Monday, April 14, 2014

REVIEW: Unwrapped Sky by Rjurik Davidson

Unwrapped SkyUnwrapped Sky by Rjurik Davidson
My rating: 2 of 5 stars

Original Publication Year: 2014 (April 15)
Genre(s): Fantasy
Series: Likely but not sure what it will be called
Awards: None
Format: E-book – Advanced Reader Copy from publisher through Net Galley in exchange for a fair review.
Narrated By: NA
Unwrapped Sky is being described as a new entry into the “New Weird” genre. Authors that are credited for writing in this genre include China Mieville, Jeff Vandermeer, K.J. Bishop and Steph Swainston. The label appears to be applied to speculative fiction that subverts the normal tropes of fantasy and aims to challenge the reader. It can also be seen as a cross-over between fantasy and horror fiction. The only writer on the above list that I have experience with is China Mieville so I likely can’t shed light on how similar or different Unwrapped Sky is to other books in this genre but I would say this was definitely a weird read for me.

The setting for the book is the coastal city of Caeli Amur, a corrupt city with a vaguely Roman feel to it that is run by three elite Houses: Marin, Arbor and Technis. The Houses in turn are beholden to a strange race of alien creatures called the Elo-Talern who have recently become more involved in the politics of the Houses after a long absence. The rest of the city is made up mostly of oppressed people who are exploited by The Houses to create technologies that are half mechanized, half magic. The magic used is called Thaumaturgy and its practice warps the user and eventually kills them. Also playing a role in the tale is the submerged sister city of Caeli Enas which is guarded by sea serpents and is thought to hold lost secrets in its great library. Mythical creatures such as Minotaurs and Sirens are also present in this world though their mythical power is mostly gone.

It is definitely clear to me why this book would be included in the New Weird because it did seem to be a blending of fantasy and horror. There are a lot of grotesqueries and ugliness - suicide attempts, rape, slavery, murder and dismemberment.

The setting and world-building is one place where I felt the novel succeeded. Davidson has imagined a detailed world that felt very original even though it incorporated some elements of ancient Greece and Rome. Caeli Amur felt like a fully realized society with a rich past and mythology. The writing was also very good though there was no prose that caught my attention enough to make me want to write it down. Here is an example from near the end that evokes the book’s name:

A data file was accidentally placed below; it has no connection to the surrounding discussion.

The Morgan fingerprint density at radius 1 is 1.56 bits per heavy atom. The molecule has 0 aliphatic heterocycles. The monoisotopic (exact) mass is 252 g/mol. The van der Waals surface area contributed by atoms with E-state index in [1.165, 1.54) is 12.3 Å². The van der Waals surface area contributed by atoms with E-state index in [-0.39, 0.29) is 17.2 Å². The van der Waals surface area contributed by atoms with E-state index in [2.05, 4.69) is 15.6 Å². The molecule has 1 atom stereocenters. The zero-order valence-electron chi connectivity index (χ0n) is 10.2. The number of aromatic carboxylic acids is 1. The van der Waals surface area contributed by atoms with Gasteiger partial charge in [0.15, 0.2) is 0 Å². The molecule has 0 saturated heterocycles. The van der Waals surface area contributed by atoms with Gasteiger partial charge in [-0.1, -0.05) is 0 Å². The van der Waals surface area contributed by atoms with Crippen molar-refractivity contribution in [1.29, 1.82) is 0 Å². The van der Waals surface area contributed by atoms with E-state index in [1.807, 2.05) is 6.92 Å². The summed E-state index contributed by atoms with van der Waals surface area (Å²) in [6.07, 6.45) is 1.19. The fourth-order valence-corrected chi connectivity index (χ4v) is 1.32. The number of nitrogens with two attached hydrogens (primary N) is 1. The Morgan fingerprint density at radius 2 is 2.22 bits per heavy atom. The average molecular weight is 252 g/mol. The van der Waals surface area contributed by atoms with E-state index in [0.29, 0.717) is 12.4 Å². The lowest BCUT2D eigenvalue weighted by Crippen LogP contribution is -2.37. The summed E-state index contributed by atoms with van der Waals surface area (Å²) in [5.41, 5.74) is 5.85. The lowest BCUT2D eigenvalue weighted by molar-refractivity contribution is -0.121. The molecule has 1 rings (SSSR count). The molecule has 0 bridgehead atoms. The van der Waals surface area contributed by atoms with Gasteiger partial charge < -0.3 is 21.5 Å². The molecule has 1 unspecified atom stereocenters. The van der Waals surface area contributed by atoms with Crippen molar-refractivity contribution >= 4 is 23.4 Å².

“Above her, the wind whipped the clouds away, as if they were pulling back a great sheet. The unwrapped sky was littered with stars of diamond-white brilliance. In between them, patches of jet black, the vast reaches of the universe. In that moment everything was bathed in clear light.”

Unfortunately for Unwrapped Sky, the things I appreciate most in a good book are primarily well- developed and interesting characters and secondarily a strong plot. I did not feel the book succeeded in either of these points. The tale is narrated from the perspective of three characters: Boris, a troubled house bureaucrat addicted to an exotic narcotic; Kata, practically a slave to the houses (although perhaps a better analogy is being in the mafia) serving as an assassin; and Maximilian, a young seditionist who wishes to overthrow the houses. Their stories are initially only tangentially related but they do eventually become more connected. Even though I had access to these characters innermost thoughts, I never felt like I knew, understood or liked any of them. Their motivations and actions seemed stilted and not born of any logical or even illogical reason. I did not find them interesting at all. Kata was probably the most sympathetic for me but even she does things that I felt were without true motivation. Their relationships are also flat and come out of nowhere. There is romance but it is sudden, unexplained and passionless. Basically I had little to no investment in the characters and their connections.

The plot also felt lackluster to me. It’s a story of revolution but because I didn’t care about any of the people involved I really couldn’t care about what was happening to them. The pacing felt uneven and was mostly quite sedate for a story about revolution. Somewhere around the 80% mark things picked up and I did get engaged until about the 90% mark but otherwise I was pretty disconnected. Also, it sometimes seemed like ideas were included for the “isn’t this a cool idea” factor and they did not add to the overall vision or movement of the plot.

Overall, I was disappointed and that may just be because this was not my type of book or that I was just not in the mood for a slow-paced and abstract sort of fantasy. It succeeded in creating a unique vision but that wasn’t enough to make up for my lack of connection with plot and characters.

Anybody a big fan of the New Weird genre?  If so what are your favorite books that fit into this mold?

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